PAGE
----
New Hampshire legislature blocks bill on transgender rights

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By Scott Malone

<span class="articleLocation”>State legislators in New Hampshire narrowly
blocked a bill on Thursday that would have prohibited
discrimination against transgender people, including allowing
them to use the public bathrooms that match the gender with
which they identify.

Transgender rights are a politically charged issue in the
United States. Supporters say bills like the one blocked on
Thursday protect people who do not conform to their birth
gender, while opponents say they could give cover to voyeurs and
sexual predators.

The 187-179 vote by the Republican-controlled New Hampshire
House of Representatives to table the bill without debate came
one day after Governor Chris Sununu, also a Republican, said he
had no position on the matter.

Many Democrats had supported the bill.

“With Sununu’s support, the bill, which was tabled by a slim
margin, would be on its way to the corner office,” said Ray
Buckley, chairman of the New Hampshire Democratic Party. “His
silence and apathy are a tacit endorsement of discrimination,
and he will have to live with the fact that he denied many
transgender people the freedom that is granted through equality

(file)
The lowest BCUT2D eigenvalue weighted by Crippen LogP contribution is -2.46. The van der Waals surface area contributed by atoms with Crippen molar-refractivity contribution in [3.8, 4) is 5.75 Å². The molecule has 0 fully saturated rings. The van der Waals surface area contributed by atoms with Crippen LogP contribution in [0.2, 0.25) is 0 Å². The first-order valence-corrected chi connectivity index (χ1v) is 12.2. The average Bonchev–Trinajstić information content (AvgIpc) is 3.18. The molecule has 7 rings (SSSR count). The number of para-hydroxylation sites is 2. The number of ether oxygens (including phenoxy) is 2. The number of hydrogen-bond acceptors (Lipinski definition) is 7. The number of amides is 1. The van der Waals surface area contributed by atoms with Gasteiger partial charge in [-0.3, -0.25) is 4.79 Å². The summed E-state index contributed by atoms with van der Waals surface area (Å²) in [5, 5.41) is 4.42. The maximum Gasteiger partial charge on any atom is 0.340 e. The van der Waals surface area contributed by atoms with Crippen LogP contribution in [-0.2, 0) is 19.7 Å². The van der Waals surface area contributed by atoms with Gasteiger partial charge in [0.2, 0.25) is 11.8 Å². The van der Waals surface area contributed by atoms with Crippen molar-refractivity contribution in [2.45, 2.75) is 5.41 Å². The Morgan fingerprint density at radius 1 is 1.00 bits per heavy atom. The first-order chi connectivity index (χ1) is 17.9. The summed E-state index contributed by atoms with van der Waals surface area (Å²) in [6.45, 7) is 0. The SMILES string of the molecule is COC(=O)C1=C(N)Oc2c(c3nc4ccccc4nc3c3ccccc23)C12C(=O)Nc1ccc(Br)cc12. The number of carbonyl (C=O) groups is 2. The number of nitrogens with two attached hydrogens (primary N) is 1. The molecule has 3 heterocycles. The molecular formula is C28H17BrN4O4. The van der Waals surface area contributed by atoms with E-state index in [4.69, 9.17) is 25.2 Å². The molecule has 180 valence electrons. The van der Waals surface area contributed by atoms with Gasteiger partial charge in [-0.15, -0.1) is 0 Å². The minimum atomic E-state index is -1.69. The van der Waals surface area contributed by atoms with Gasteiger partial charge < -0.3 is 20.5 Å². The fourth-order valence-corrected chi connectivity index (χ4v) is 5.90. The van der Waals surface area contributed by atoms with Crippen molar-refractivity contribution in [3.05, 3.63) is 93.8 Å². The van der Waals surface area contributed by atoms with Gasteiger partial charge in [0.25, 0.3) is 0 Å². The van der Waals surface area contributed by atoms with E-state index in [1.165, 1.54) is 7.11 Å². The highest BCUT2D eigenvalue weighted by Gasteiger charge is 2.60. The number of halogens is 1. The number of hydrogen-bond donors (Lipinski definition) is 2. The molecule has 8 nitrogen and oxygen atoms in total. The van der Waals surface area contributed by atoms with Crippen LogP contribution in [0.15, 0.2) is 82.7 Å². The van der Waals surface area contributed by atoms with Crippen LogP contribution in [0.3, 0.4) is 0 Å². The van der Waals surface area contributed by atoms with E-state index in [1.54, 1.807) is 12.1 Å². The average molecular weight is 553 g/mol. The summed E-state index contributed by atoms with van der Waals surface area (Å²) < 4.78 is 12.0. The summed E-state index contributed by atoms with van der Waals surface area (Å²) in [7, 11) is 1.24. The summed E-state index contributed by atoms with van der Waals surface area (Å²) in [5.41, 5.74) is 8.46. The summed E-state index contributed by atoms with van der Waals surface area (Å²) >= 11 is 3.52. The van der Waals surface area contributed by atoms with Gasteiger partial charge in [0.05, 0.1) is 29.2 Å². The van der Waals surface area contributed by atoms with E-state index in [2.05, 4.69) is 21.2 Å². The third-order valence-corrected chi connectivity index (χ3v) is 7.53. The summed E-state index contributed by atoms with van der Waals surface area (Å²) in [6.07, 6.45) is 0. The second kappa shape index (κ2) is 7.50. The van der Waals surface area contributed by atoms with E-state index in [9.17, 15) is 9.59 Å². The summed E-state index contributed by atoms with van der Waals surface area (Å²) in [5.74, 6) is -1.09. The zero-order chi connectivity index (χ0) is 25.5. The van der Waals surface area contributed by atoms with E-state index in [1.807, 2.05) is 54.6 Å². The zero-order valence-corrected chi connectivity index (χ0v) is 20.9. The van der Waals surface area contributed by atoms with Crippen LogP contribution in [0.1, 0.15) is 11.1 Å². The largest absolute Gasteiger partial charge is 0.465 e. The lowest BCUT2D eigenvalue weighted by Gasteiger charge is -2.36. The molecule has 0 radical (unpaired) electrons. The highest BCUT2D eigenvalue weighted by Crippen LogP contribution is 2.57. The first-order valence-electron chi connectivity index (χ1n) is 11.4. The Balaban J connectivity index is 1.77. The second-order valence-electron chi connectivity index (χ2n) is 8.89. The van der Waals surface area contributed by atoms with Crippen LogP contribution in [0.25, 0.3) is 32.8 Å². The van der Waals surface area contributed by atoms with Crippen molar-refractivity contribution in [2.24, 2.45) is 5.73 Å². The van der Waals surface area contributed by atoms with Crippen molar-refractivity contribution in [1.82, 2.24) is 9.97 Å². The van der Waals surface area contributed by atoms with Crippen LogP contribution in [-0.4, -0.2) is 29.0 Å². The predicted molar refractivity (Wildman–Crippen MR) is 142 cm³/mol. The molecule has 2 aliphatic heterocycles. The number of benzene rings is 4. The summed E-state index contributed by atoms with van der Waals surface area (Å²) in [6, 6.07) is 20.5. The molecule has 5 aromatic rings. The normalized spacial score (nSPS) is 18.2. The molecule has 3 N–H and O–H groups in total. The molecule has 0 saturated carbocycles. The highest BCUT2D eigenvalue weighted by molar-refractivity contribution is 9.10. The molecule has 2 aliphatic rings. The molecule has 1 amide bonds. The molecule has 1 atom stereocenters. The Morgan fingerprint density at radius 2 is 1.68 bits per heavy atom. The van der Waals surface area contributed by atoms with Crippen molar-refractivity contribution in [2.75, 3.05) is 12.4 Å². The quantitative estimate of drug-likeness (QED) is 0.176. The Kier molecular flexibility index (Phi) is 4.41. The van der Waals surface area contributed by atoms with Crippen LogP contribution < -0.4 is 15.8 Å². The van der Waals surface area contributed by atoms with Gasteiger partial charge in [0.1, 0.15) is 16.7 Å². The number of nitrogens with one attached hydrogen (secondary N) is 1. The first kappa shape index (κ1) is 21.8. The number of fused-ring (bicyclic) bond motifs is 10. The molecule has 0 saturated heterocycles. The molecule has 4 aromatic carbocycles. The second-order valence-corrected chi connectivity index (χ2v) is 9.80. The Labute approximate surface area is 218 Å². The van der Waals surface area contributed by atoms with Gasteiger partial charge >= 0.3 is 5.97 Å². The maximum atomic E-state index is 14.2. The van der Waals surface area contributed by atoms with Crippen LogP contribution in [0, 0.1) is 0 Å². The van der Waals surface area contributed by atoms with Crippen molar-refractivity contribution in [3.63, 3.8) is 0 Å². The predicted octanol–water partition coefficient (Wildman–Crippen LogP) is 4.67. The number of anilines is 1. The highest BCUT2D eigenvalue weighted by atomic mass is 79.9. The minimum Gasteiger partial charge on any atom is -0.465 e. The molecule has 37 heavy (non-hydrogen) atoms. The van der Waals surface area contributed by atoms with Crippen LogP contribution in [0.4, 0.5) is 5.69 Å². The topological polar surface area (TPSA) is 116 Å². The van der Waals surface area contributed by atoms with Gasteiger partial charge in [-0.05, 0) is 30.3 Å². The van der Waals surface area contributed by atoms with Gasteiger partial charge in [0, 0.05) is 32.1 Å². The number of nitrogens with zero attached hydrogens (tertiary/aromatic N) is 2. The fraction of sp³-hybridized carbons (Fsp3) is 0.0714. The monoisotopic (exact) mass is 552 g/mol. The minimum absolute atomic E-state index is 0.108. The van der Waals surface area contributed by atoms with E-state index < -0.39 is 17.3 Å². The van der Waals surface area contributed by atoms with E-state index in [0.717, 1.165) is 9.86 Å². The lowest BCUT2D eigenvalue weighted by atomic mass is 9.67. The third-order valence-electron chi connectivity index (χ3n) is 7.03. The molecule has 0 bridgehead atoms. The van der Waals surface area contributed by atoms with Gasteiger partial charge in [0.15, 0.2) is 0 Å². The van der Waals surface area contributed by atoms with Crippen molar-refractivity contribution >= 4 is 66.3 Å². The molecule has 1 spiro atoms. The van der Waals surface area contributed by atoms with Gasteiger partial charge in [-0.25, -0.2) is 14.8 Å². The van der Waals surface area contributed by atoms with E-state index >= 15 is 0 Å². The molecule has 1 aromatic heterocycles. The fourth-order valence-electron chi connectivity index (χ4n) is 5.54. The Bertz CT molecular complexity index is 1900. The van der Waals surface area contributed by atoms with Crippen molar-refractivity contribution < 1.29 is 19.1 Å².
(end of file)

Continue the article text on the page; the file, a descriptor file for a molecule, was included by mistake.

under the law.”

A spokesman for Sununu whose father, John Sununu, was a New
Hampshire governor and later White House chief of staff in the
first Bush administration, did not immediately respond to a
request for comment.

This was the latest in a string of defeats for transgender
rights this week. The U.S. Supreme Court on Monday threw out a
lower court ruling in favor of a Virginia transgender student
after President Donald Trump rescinded a policy put in place
last year protecting such youths.

A Texas Senate committee on Wednesday approved a bill that
would require people to use public restrooms that match the
gender on their birth certificates.

That measure is similar to one passed last year in North
Carolina, which sparked boycotts that are estimated to have cost
the state hundreds of millions of dollars. Due to economic
concerns, analysts do not expect the Texas measure to pass the
state House.

Despite their dominance in New Hampshire’s government,
Republicans in the state legislature do not unanimously support
the party’s national agenda. Last month state legislators
blocked a bill that would have allowed employees in
union-represented jobs not to pay dues.

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